Pamela: There’s really only one surefire way to remember those. Grab a pen and write them down! Inspiration doesn’t always conform to schedule, so I’ve stayed up late or gotten up very early to accommodate it. Most recently, I woke up with song lyrics in my head–for a contemporary I’m co-writing–so I got up and immediately set them down on paper so I wouldn’t lose them. By the time I was finished, I was too wired to go back to sleep so I resigned myself to a very early start that day, and went about for some hours feeling satisfied and rather virtuous! Alternatively, without pen, paper, or computer in sight, I’ve shared unexpected ideas with friends–because sometimes they’ll remember when I forget!
Jen: What kind of research did you do for this book?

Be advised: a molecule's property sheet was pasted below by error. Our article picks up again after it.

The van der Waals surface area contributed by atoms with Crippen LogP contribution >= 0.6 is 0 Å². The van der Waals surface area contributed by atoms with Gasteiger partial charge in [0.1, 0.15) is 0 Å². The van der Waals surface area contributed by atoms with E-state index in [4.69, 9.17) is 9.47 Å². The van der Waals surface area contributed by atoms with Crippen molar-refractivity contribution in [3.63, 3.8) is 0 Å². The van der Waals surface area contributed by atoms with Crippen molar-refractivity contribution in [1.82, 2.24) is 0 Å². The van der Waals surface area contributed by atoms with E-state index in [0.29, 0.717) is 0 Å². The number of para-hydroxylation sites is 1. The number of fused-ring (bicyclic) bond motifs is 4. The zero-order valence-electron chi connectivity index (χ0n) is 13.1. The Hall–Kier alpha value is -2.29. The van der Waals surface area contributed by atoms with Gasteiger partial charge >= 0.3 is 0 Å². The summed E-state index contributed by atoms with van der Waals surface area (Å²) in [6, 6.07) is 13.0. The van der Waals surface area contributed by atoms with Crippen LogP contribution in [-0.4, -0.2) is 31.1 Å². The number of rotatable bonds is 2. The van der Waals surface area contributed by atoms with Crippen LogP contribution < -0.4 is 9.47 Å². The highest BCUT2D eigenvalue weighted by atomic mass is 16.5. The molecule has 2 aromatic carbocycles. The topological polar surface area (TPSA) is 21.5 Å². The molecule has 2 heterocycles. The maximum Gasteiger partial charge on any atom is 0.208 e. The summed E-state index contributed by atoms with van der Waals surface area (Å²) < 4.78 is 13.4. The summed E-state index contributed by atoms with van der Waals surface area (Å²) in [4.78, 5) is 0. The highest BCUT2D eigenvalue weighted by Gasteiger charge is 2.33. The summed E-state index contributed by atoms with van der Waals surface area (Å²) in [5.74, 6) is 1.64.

Pamela: Much of my research consisted of immersing myself in the music that was popular at the time of A Song at Twilight. And it amazed me to find how varied it all was. From classical operas by Verdi, Wagner, and the ever-popular Mozart, to the phenomenally popular Gilbert & Sullivan operettas, to music-hall ditties, to unabashedly sentimental Victorian parlor songs–the kind you imagine a family singing around the piano at night. The title of the book even comes from the chorus of one of the latter, “Love’s Old Sweet Song.” And I did my usual reading-up on the late Victorian era, and researched the careers of famous singers like Jenny Lind and Nellie Melba, so I could plot a believable professional arc for Sophie, who’s following in their footsteps.
Jen: Who are some of your favorite authors? What are you reading now?